Peckham man given ‘Ambassador for Peace’ medal for fighting in Korean War with UN forces

News Desk (18 August, 2017)

“We all played an essential role in helping South Korea regain its independence,” veteran said

18639Douglas Nye and his Ambassador for Peace medal

A Peckham man has been honoured with an Ambassador for Peace medal for his role with the United Nations during the Korean War.

Douglas Nye, 85, was stationed in the Korean peninsula as a corporal in the Royal Engineers between 1951 and 1953, in a campaign that saw the US and international troops defend South Korea from invading North Korean forces and Chinese allies.

Though Douglas is unable to speak due to a breathing condition, his family emailed the News with information about his time there.

He said he joined the army at the age of seventeen, seeing it as “an adventure”.

He was stationed at the front line, as a driver and wireless operator, and as body guard for Colonel Peter Moore.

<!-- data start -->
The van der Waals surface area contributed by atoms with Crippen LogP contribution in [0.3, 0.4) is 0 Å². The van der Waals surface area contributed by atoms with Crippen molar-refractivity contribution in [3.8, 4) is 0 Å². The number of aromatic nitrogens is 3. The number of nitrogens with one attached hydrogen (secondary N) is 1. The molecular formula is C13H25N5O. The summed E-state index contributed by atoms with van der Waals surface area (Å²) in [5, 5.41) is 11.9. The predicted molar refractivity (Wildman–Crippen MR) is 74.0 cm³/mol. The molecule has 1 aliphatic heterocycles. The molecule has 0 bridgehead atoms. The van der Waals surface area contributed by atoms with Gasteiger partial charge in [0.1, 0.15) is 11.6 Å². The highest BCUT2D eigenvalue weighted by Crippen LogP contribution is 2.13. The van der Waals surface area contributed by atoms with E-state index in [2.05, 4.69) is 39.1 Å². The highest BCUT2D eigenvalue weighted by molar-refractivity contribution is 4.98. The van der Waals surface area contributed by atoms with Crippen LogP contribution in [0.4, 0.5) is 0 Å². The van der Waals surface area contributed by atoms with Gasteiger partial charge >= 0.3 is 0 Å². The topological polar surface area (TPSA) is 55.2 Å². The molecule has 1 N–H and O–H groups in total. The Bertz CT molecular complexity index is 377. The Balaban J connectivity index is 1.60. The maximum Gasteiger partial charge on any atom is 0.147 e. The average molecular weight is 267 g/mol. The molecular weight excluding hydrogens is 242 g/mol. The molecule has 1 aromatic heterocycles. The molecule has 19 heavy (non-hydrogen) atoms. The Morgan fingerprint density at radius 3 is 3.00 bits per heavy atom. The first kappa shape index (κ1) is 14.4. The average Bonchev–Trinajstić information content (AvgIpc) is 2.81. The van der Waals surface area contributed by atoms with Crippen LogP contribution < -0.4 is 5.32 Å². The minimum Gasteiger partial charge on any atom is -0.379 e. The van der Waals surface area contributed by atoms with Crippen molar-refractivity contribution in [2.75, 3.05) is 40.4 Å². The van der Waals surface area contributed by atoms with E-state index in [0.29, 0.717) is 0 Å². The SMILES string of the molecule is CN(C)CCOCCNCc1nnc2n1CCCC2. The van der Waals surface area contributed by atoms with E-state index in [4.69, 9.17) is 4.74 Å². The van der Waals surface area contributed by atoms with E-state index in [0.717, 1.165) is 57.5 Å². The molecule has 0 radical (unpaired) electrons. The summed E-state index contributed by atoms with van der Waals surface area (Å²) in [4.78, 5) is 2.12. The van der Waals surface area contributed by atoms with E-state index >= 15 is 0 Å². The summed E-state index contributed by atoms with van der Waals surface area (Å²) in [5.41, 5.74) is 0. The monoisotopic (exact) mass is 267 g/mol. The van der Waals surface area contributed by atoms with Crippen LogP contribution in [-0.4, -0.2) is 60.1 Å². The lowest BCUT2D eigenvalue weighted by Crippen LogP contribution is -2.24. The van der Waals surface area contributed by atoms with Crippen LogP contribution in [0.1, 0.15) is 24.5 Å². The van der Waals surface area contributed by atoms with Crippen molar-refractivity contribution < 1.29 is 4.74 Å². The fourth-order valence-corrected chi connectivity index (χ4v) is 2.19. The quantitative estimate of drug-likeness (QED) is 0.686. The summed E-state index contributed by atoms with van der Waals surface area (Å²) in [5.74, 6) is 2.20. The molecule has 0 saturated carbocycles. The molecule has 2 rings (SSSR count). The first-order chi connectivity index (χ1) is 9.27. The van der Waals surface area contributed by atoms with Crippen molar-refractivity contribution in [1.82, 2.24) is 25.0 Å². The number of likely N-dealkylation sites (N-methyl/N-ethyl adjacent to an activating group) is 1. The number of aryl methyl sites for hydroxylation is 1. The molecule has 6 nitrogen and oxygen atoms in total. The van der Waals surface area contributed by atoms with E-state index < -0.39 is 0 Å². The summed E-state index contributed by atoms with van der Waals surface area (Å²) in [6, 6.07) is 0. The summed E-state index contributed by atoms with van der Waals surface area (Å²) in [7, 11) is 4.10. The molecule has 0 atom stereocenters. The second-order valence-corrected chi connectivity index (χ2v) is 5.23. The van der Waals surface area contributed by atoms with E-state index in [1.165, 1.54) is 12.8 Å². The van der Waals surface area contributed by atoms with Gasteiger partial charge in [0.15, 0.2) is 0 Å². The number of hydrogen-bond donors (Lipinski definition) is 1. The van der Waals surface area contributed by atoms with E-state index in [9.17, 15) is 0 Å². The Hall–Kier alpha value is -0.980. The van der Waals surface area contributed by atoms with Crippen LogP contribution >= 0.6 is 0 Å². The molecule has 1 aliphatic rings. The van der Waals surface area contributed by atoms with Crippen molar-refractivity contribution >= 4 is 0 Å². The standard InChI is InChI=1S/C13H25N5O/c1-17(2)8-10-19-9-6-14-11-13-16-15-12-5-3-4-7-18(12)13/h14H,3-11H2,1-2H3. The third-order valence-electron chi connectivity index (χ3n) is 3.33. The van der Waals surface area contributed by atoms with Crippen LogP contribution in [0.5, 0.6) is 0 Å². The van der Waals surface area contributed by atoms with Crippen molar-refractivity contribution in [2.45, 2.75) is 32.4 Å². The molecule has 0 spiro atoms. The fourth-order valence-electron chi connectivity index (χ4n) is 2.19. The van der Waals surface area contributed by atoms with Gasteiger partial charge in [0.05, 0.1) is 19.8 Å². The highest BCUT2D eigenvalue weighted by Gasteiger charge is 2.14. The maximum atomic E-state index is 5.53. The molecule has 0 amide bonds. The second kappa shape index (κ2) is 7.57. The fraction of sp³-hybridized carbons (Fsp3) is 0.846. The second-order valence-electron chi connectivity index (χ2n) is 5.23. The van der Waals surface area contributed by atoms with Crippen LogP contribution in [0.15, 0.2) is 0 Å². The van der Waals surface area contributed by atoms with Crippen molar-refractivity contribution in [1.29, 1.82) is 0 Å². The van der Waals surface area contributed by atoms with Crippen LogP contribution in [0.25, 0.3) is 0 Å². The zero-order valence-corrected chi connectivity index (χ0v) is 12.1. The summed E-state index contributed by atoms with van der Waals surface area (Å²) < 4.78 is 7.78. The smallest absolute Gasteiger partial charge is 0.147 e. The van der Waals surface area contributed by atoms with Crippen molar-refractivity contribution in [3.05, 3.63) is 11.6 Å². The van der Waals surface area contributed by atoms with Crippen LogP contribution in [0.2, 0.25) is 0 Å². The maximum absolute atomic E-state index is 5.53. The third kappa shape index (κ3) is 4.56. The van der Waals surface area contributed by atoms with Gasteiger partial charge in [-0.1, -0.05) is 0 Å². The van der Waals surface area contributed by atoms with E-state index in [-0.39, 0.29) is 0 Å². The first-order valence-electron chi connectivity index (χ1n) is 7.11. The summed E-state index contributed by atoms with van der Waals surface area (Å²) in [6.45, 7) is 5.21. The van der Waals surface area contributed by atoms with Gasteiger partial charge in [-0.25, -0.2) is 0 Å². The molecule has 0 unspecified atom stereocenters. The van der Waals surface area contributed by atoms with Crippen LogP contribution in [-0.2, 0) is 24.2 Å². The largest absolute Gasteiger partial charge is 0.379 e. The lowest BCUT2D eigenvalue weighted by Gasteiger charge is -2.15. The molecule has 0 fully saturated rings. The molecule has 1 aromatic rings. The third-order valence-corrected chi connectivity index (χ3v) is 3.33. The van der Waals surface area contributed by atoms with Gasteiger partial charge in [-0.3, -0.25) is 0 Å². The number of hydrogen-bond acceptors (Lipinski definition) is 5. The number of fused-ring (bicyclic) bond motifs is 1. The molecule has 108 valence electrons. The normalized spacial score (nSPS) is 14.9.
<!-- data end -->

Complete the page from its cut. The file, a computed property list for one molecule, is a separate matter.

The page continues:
After Moore was discharged, Douglas was “in charge of radio signals and getting telephone lines laid. That was a significant role as getting messages in and out was so important”.

Asked if he was stationed with other south Londoners, Douglas replied that he once found himself stationed with a young Michael Caine, who fought as an infantryman.

Douglas Nye, photo taken during the Korean War

 

Douglas added: “We all played an essential role in helping South Korea regain its independence.”

Douglas’ daughter, Stephanie Larby, with whom he lives, told the News: “I was very proud. Nine of us went to the presentation when he received the medal. I started crying.

“Dad’s a very non-emotional person, although we can tell he feels it. He won’t talk about his experience in the war at all. I think he saw a lot of awful things.”

Stephanie, 52, said her dad had lived in Peckham for more than 30 years, and worked as an accountant after the war.

He was born in Croydon, and lived there until he joined the army.

“He’s had a full life,” Stephanie said. “His health is very good for his age and he’s still active.

“He’s also got loads of medals. Three are on display in our lounge, and there’s others in his room. But he’s very modest about them, and for all the things he’s done. He just says they were ‘a part of his life’.”

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